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Illegal Phoenixing generally involves stripping a financially stricken company of its assets and transferring those to a new company to avoid paying creditors of the old company. As a result of this increased activity, the Federal Government introduced a raft of new laws known as the Treasury Laws Amendment (Combating Illegal Phoenixing) Act 2020 (“the Act”) to combat the practice. After a twelve-month transitional period, these rules will apply to directors who resign from office on or after 18 February 2021.


As at 18 February 2021, a director has 28 days from the date of resignation to notify ASIC. If the notice of the resignation is lodged more than 28 days after the person ceased to be a director, the resignation date will be deemed to be the date on which the written notice is lodged with ASIC and not the actual date of resignation.

An application can be made to either ASIC or the Court to determine an alternative resignation date, but such an application must be within 56 days of the actual resignation if made to ASIC and within 12 months if made to the Court. Application and late notification fees will apply. We expect any such applications to be closely reviewed. The intent of the legislation is to stop directors back-dating resignations to avoid payments to creditors.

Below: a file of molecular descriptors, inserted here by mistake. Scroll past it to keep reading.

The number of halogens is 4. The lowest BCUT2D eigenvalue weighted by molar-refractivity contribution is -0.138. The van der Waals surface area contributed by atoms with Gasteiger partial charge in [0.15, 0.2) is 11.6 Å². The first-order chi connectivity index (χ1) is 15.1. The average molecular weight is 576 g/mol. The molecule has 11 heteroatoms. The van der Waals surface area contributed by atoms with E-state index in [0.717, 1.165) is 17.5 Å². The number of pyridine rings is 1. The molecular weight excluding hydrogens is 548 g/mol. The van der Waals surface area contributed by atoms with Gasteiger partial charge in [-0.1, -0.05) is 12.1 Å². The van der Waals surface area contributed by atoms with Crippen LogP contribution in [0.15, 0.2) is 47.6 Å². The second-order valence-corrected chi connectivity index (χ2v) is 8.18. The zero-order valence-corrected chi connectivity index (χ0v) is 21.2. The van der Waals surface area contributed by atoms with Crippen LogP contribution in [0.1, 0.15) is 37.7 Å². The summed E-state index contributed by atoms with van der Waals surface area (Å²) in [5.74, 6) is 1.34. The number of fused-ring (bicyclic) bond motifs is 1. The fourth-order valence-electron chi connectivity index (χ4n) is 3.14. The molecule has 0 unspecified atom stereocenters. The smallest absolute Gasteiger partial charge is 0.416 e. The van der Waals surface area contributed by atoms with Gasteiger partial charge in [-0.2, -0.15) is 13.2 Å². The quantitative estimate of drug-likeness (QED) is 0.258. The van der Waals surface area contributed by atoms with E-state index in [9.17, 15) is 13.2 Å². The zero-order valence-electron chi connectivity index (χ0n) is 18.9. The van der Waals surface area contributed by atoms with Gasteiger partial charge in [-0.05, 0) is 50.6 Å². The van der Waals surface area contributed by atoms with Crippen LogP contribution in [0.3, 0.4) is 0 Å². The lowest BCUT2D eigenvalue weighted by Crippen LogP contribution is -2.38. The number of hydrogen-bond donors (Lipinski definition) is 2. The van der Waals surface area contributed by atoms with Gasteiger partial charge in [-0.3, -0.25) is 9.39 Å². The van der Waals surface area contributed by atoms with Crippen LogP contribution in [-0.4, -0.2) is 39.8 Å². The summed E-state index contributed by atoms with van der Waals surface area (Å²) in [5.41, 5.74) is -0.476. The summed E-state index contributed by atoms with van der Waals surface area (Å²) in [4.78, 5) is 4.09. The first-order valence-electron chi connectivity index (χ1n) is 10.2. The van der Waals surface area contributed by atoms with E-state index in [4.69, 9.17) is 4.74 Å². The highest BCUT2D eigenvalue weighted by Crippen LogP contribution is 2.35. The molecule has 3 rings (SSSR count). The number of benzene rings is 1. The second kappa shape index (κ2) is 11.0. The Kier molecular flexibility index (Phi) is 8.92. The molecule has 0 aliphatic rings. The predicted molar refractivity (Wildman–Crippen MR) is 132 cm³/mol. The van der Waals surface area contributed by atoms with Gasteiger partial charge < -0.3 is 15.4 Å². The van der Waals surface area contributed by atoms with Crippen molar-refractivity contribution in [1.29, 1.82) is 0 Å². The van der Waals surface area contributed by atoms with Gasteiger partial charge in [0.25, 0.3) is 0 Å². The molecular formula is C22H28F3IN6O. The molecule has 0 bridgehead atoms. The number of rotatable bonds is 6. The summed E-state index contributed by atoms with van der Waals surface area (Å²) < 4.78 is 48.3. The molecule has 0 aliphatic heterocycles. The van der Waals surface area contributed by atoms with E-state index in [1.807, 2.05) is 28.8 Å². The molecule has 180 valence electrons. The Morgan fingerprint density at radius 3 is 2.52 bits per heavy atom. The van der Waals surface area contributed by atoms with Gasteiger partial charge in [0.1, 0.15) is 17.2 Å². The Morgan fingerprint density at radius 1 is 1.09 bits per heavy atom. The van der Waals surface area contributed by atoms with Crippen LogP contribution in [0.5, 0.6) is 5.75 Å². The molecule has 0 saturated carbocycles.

There are some limited exceptions to the rules that state the last remaining director cannot cease office without a replacement including:

  • The death of the last director; and
  • If the company has commenced winding up or the director in question did not consent to the appointment in the first place.

These new rules are only one part of the wide-ranging changes introduced by the Act. Other changes, which have already taken effect, include the ability in some circumstances to set aside dispositions of assets which have the effect of defeating creditors (creditor defeating dispositions) and to make directors personally liable for GST.


Despite the above changes aimed at combatting Illegal Phoenixing, legitimate restructuring still gives company directors options when trying to deal with financial problems. For example, the safe harbour provisions that were introduced in September 2017. The provisions provide protection from insolvent trading for directors legitimately trying to rescue a struggling business, which is directly attributable to actions being taken by directors to achieve a better outcome for the struggling business and its creditors.

As always, it is imperative that directors act quickly and seek advice early. For more information please do not hesitate to contact our office on (08) 6323 7000.

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